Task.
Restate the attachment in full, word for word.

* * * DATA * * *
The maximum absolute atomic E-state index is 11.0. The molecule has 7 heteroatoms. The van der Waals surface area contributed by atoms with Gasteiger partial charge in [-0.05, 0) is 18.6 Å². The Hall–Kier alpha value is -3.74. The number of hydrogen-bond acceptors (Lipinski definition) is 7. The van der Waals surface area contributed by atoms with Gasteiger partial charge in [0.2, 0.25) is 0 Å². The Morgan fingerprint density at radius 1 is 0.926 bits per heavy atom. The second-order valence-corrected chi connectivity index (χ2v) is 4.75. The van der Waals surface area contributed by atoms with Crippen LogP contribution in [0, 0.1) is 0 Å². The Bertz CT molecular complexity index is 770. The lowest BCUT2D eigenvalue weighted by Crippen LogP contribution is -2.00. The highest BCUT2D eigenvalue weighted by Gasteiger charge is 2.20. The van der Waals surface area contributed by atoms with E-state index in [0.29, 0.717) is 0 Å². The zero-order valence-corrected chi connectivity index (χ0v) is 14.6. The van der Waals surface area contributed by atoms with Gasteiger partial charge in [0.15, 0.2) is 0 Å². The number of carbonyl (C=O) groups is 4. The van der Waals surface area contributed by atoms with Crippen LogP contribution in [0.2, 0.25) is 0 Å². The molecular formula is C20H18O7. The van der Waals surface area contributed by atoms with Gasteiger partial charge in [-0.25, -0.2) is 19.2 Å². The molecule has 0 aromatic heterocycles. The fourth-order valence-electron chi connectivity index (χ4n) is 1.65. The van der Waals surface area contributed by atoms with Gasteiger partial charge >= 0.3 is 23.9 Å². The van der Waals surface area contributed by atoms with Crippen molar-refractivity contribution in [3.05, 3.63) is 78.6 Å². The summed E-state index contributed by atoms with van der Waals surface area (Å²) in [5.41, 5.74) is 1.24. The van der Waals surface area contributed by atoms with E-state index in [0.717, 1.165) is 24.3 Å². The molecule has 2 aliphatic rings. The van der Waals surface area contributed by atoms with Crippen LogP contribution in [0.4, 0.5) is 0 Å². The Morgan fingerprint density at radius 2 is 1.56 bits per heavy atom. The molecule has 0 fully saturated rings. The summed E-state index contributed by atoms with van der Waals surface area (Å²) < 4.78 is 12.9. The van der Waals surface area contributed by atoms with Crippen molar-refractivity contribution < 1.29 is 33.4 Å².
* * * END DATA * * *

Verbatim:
The maximum absolute atomic E-state index is 11.0. The molecule has 7 heteroatoms. The van der Waals surface area contributed by atoms with Gasteiger partial charge in [-0.05, 0) is 18.6 Å². The Hall–Kier alpha value is -3.74. The number of hydrogen-bond acceptors (Lipinski definition) is 7. The van der Waals surface area contributed by atoms with Gasteiger partial charge in [0.2, 0.25) is 0 Å². The Morgan fingerprint density at radius 1 is 0.926 bits per heavy atom. The second-order valence-corrected chi connectivity index (χ2v) is 4.75. The van der Waals surface area contributed by atoms with Crippen LogP contribution in [0, 0.1) is 0 Å². The Bertz CT molecular complexity index is 770. The lowest BCUT2D eigenvalue weighted by Crippen LogP contribution is -2.00. The highest BCUT2D eigenvalue weighted by Gasteiger charge is 2.20. The van der Waals surface area contributed by atoms with E-state index in [0.29, 0.717) is 0 Å². The zero-order valence-corrected chi connectivity index (χ0v) is 14.6. The van der Waals surface area contributed by atoms with Gasteiger partial charge in [0.15, 0.2) is 0 Å². The number of carbonyl (C=O) groups is 4. The van der Waals surface area contributed by atoms with Crippen LogP contribution in [0.2, 0.25) is 0 Å². The molecular formula is C20H18O7. The van der Waals surface area contributed by atoms with Gasteiger partial charge in [-0.25, -0.2) is 19.2 Å². The molecule has 0 aromatic heterocycles. The fourth-order valence-electron chi connectivity index (χ4n) is 1.65. The van der Waals surface area contributed by atoms with Gasteiger partial charge >= 0.3 is 23.9 Å². The van der Waals surface area contributed by atoms with Crippen molar-refractivity contribution in [3.05, 3.63) is 78.6 Å². The summed E-state index contributed by atoms with van der Waals surface area (Å²) in [5.41, 5.74) is 1.24. The van der Waals surface area contributed by atoms with E-state index in [0.717, 1.165) is 24.3 Å². The molecule has 2 aliphatic rings. The van der Waals surface area contributed by atoms with Crippen LogP contribution in [0.4, 0.5) is 0 Å². The Morgan fingerprint density at radius 2 is 1.56 bits per heavy atom. The molecule has 0 fully saturated rings. The summed E-state index contributed by atoms with van der Waals surface area (Å²) < 4.78 is 12.9. The van der Waals surface area contributed by atoms with Crippen molar-refractivity contribution < 1.29 is 33.4 Å².